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Capitalism combats pollution.

I didn't get invited to The Wall Street Journal's ECO:nomics Conference in Santa Barbara, CA, USA in March and I can't figure out why. I'm the only voice of reason in the ongoing debate on "Emissons vs. Efficiency" and "Capitalism vs. Environment." Honestly, I understand both sides. I understand we don't have a level playing field and never will. The fossil guys have a distinct advantage: capital investment, political/lobby power, large employment base, huge tax contributions and so on. Is it any wonder they are where they are, and the renewables, the "newbies," where they are? They needed my sage advice at the conference.

The Environmental Protection Agency (EPA) sent administrator Gina McCarthy to promote the government's latest version of the Clean Air Act to reduce carbon emissions. More on that later. On the other side, T. Boone Pickens was telling us why oil is a good investment because the price will climb to $70 a barrel by the end of 2015, and to $90--100 by the end of 2016. Then you had the solar and wind guys clamoring for everyone to listen to the virtues of their energy, expensive as hell, but clean, for sure. (Did anyone ever think about you and me, the little people who have to pay for all the auxiliary equipment to make clean air: installation of scrubbers, more efficient bag houses to collect air particles, wind turbines, solar panels, and the like)?

I couldn't have gone to the conference anyway. I was in Europe, where I'd been asked to attend the Grand National "Sheepstakes" with Prince Charles and Camilla at Ascot. Unfortunately, maybe fortunately, I had to decline because of business commitments. (I do work ... sometimes). Nevertheless, I did watch and listen to the press trashing poor Charles. Prince Charles has been preaching about the need for energy savings for years. As it happened, just two days before the Grand National Sheepstakes, he had recorded a video message urging people to switch off their lights for one hour in support of Earth Hour. On the day of the Sheepstakes, he flew via helicopter to Ascot, an 80 mile trip, instead of using his chauffeur-driven Jaguar and was accused of "double standards." Hah! Listen to this one.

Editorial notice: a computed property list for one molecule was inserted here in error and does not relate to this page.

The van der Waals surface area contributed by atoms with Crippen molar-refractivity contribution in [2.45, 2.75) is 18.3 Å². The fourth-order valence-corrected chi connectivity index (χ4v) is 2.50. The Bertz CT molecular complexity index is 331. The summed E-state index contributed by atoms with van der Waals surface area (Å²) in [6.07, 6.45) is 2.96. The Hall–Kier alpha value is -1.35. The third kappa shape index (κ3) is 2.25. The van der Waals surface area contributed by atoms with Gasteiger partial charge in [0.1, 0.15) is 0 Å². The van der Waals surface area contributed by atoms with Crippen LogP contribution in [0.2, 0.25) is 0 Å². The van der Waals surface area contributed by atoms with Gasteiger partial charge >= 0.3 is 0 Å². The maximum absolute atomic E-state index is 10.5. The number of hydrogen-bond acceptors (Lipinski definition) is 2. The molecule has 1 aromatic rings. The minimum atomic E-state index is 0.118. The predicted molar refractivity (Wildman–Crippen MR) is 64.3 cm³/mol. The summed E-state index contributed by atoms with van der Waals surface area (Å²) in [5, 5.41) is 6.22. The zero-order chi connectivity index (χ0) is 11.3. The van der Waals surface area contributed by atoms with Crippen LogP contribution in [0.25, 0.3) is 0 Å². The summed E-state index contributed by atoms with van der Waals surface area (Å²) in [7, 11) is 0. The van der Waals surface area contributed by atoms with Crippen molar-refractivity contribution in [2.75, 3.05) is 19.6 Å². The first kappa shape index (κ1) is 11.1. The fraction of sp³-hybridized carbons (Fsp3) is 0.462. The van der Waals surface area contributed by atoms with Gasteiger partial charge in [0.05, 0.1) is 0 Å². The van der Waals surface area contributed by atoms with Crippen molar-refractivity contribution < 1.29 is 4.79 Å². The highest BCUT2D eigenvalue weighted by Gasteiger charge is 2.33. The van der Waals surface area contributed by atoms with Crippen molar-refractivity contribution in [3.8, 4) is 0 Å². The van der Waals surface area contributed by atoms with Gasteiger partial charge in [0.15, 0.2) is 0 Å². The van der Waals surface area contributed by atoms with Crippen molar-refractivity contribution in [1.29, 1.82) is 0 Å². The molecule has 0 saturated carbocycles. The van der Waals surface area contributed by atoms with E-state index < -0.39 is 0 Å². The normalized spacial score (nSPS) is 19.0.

While Sarah Holt of CNN focused on the Sheepstakes, James Tozer and Tanda Steer of the Daily Mail focused on the Prince's hypocrisy. The prince and the duchess of Cornell flew to Ascot from his home, Highgrove. His critics said this was another example "of his failure to adjust his lifestyle to match his green rhetoric." "It is unnecessary extravagance" according to the organization, Plane Stupid! Wait, this gets better. Experts said that going by car (his armor-plated Jaguar, mind you) would have produced 0.06 tons of carbon dioxide, compared to 1.3 tons for the helicopter flights. Plane Stupid went on, "turning off your lights or even replacing them with energy efficient bulbs is a drop in the carbon ocean compared to the emissions from flights."

All of this to watch the Sheepstakes, which included the likes of Woolly Jumper, Red Ram and Sheargear. They have to jump over gates without unseating their knitted jockeys. This is for real. The competition is watched by thousands. The betting huge. All this, the Prince and Duchess included, to watch wooly jumpers at the Grand National Sheepstakes. Carbon footprint, C02, sheep jumpers, thank goodness I had to send regrets. It would have been the end of my image, my career.

But, I didn't go, and this increase in carbon dioxide leads me to the essence of this column, how capitalism combats pollution. First, the update on the Obama White House effort to cut greenhouse gas pollution by nearly a third over the next ten years.

Many of you may remember that global leaders agreed to meet in Paris in December of this year to forge a "climate change accord." Last November, when President Obama visited Chinese President Xi Jinping in Beijing, they both agreed to create plans for reducing greenhouse gas pollution prior to the December meeting. The concept was to demonstrate leadership to the rest of the world by the two largest generators of greenhouse gas. Mr. Obama said the United States would cut emissions by 26 to 28% by 2025, while Mr. Xi said that China's emissions would drop by 2030. (Is that equivocation!) Both countries were trying to lead by example.

Naturally, the Republicans take the opposite approach and oppose every effort to reach climate change goals by reducing fossil fuel. President Obama knows that the Republican-controlled Congress will not approve any kind of climate change legislation, so he will rely on Executive Authority. This includes proposed EPA Regulations, which require emission reductions from coal-fired power plants. Senator Mitch McConnell, majority leader, called the proposed EPA Clean power Plan, a "war on coal" and "an abuse of executive authority." Between President Obamas commitment to emissions reduction for the Paris Accord and the battle here at home on his proposed Clean Air Act, the current administration is taking on the fossil boys. This is no small task and, I guess, it's a bit analogous to his social platform.